On to the run: We started at 9:06 AM, at which point the clouds broke for some shining sun. The first mile was a mix of slow jogging, plenty of fellow runner dogging  and finding our form. We hit the first mile in ten minutes, which was a speed I had felt comfortable I could maintain the whole course. Our second mile was in nine and a half minutes, at which point we intentionally slowed. The halfway point is at Spring Garden, not City Hall (as one would expect), so before long we had completed five miles. North Broad was very lively and fun, as we made it through diverse neighborhoods and Temple’s campus. Center City was beautiful, easily the highlight of the sights and sounds. South Broad, between Center City and South Street, was home to the most creative signs, such as “I bet it sounded like a good idea three months ago” and “Race now, cheesesteaks later”. The true South Philly experience included no parked cars in the middle of Broad Street! It was such a welcome change.By the time we were near the sports complex, the crowds thickened. The extra motivation helped us cross the finish line smiling and content with our results. Below is what my Basis fitness tracker record:
*Unfortunately, for whatever reason, my Basis did not record heart rate (it usually does) at all during the run until the very end

As you can see above, skin temperature and perspiration rose in tandem, as the day warmed and the run progressed. The average number of steps fluctuated in coordination with various mile markers. Essentially my running partner would slow the pace after each mile marker. Her personal style is to do interval running, in opposed to my consistent pace training. It frustrated my ankles, for sure, but we made it work. For the day, I had burned 3,660 calories, logged over thirty four thousand steps, and completed my first run, the Broad Street Run.

In the end, we succeeded at finishing the run and doing so under two hours. It’s a good start to the running season, and I will continue my fitness efforts over the next several months by using this success as a motivator keep it going! Also, yes, we did have a cheesesteak post race. Also, I slept much better the following (last) night:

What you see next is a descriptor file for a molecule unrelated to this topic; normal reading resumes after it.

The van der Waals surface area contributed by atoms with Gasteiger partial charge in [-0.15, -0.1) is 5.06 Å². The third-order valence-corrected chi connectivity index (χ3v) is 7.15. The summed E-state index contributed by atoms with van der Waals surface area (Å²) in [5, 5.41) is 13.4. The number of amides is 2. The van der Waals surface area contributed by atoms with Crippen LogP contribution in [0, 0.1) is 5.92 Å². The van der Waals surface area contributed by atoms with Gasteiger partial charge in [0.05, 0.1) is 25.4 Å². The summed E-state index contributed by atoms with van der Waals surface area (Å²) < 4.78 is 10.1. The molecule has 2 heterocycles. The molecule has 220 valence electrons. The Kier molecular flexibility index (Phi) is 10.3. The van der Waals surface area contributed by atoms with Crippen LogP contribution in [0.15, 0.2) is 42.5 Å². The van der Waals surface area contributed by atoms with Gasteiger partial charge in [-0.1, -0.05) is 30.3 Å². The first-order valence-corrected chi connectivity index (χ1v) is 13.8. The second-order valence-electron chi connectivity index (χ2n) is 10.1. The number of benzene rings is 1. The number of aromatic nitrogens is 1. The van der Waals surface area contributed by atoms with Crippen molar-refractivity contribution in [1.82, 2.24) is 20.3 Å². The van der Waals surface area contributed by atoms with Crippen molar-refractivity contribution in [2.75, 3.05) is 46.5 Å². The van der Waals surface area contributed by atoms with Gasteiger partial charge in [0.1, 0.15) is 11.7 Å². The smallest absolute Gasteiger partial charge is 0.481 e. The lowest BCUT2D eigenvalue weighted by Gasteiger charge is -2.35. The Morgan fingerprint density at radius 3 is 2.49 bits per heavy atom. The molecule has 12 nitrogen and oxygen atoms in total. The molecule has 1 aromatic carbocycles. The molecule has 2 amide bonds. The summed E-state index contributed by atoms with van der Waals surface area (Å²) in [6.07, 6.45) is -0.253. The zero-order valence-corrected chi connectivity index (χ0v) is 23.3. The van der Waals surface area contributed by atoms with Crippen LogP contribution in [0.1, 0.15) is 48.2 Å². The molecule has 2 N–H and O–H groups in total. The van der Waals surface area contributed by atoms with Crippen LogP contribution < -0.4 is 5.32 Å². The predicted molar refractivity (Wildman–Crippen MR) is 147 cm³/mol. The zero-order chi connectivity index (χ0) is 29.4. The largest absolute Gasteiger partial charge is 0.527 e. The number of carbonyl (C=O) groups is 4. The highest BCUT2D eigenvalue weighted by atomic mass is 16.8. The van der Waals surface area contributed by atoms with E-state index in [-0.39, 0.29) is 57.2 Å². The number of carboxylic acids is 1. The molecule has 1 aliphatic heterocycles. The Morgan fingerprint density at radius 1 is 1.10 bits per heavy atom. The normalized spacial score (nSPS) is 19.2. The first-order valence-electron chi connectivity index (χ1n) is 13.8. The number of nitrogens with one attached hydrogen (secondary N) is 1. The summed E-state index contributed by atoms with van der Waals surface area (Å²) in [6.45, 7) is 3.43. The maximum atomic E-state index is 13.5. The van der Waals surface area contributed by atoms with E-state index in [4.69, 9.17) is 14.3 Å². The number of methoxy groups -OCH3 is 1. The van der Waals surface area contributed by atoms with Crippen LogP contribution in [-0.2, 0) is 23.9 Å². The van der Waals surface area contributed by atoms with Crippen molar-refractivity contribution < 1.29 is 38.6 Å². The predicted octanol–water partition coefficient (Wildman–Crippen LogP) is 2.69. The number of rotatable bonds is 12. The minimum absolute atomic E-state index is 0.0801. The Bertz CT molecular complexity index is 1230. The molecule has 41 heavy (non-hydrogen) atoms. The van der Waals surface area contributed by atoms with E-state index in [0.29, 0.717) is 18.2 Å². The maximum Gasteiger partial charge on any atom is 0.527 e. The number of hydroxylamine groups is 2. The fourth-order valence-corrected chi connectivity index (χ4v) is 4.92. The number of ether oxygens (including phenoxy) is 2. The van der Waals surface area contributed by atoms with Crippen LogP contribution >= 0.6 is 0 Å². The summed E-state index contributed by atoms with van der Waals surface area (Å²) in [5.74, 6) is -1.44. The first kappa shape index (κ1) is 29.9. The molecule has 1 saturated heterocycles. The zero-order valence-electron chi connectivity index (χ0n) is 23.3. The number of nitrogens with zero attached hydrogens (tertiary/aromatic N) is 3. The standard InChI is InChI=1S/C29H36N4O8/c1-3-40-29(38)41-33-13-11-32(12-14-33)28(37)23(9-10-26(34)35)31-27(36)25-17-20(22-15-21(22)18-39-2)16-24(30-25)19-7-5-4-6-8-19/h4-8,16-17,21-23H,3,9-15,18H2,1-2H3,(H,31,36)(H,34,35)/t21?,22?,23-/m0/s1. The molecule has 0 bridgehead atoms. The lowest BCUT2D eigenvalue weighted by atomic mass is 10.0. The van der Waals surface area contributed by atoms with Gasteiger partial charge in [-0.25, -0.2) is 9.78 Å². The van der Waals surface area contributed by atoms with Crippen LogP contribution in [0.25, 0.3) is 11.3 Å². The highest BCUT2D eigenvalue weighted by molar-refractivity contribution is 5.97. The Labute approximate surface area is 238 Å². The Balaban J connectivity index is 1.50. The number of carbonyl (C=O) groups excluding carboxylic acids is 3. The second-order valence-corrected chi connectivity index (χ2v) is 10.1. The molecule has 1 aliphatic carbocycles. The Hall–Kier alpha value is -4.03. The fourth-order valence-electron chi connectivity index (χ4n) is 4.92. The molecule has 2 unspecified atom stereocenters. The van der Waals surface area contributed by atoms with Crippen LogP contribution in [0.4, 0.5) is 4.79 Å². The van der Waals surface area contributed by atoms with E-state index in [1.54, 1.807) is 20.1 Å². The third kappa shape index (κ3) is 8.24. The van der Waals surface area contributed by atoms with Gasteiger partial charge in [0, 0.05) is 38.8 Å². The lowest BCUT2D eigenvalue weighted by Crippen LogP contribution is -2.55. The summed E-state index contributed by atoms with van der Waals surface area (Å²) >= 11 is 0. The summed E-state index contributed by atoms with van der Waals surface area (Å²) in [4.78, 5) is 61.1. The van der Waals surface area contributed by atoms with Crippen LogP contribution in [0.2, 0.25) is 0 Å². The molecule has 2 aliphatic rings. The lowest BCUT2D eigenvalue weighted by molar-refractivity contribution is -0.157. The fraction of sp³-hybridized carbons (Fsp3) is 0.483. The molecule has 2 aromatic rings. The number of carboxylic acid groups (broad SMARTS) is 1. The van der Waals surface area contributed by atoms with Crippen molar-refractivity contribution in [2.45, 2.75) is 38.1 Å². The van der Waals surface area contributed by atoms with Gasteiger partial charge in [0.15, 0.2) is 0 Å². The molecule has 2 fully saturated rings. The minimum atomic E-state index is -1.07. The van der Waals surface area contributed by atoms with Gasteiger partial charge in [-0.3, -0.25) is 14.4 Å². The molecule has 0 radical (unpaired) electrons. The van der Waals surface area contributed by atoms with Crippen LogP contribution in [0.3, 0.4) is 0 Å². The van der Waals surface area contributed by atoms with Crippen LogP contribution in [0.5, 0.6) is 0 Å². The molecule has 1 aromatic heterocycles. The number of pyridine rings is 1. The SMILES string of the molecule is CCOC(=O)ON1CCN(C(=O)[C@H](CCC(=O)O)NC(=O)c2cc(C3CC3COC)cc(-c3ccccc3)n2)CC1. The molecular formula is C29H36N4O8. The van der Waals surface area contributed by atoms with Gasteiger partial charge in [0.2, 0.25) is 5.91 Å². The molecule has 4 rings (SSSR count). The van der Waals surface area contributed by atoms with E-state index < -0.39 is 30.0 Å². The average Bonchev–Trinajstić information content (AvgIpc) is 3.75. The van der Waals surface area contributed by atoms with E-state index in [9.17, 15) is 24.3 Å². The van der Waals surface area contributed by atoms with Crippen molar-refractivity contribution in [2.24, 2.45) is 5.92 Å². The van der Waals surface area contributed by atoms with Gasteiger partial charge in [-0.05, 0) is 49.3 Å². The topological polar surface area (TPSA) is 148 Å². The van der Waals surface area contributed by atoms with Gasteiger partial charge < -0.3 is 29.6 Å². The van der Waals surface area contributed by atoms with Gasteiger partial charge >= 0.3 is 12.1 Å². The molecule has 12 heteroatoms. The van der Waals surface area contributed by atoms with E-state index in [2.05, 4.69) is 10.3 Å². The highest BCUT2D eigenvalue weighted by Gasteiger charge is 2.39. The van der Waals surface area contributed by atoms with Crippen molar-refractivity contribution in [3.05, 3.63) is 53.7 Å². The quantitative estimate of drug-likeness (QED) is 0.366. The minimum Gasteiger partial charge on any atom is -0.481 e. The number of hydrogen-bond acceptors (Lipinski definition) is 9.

Tracking the BSR Tomorrow with My Basis

Tomorrow is the big day! My first ever “run” and it’s one hundred and ten days after I made the commitment to get in shape and do the Broad Street Run. I hit my goal of thirty-five pounds lost by the day of the race.

I’ll have my Basis (as I always do) fitness tracker, so the day after the race I will post alongside my race results my metrics from the ten miler. Included in that information will be analysis of the ever-important sleep the night before race day. Until then, I’m just trying to calm my nerves less than 24 hours before the race starts!

Example Sleep Analysis:sleepexample
Example run data:

$1,000 Raised!

January 15, 2014 – I signed up for the Broad Street Run through the charity Back on My Feet, committing to raise $500. Back on My Feet assists people experiencing homelessness with housing and employment.

May 01, 2014 – With the help of so many contributors, including my employer, the $500 has been met three days ahead of the race…and will be matched by my firm by the end of the quarter! $1,000 will go to this very worthy cause.

I want to thank everyone who donated, followed, or otherwise supported (e.g., read the blog, commented, etc) this effort over the past three and a half months. I appreciate the friends, family, and coworkers who have been there along for the journey. This journey has been a parallel effort between fundraising and fitness. The compliments and supportive feedback I have received have been the fuel to keep me motivated and build momentum.

Today I attended my firm’s wellness fair, in which I received my bib for the Broad Street Run. I have no idea how to put it on. If not for the stories of people stealing bibs at this year’s Boston Marathon, I would post it here. I also received a team shirt, which humorously is a size too large (I couldn’t guarantee I’d lose a full size back in January!).

For these last few days, I will ease off the miles a bit (running four to seven each day over the past few weeks). I have also made sure not to introduce any new quirks to my training or diet, as everything is pretty much on autopilot now.

I do plan to blog my results as well as all the fun details my fitness tracker will record. Ten miles should be fun!!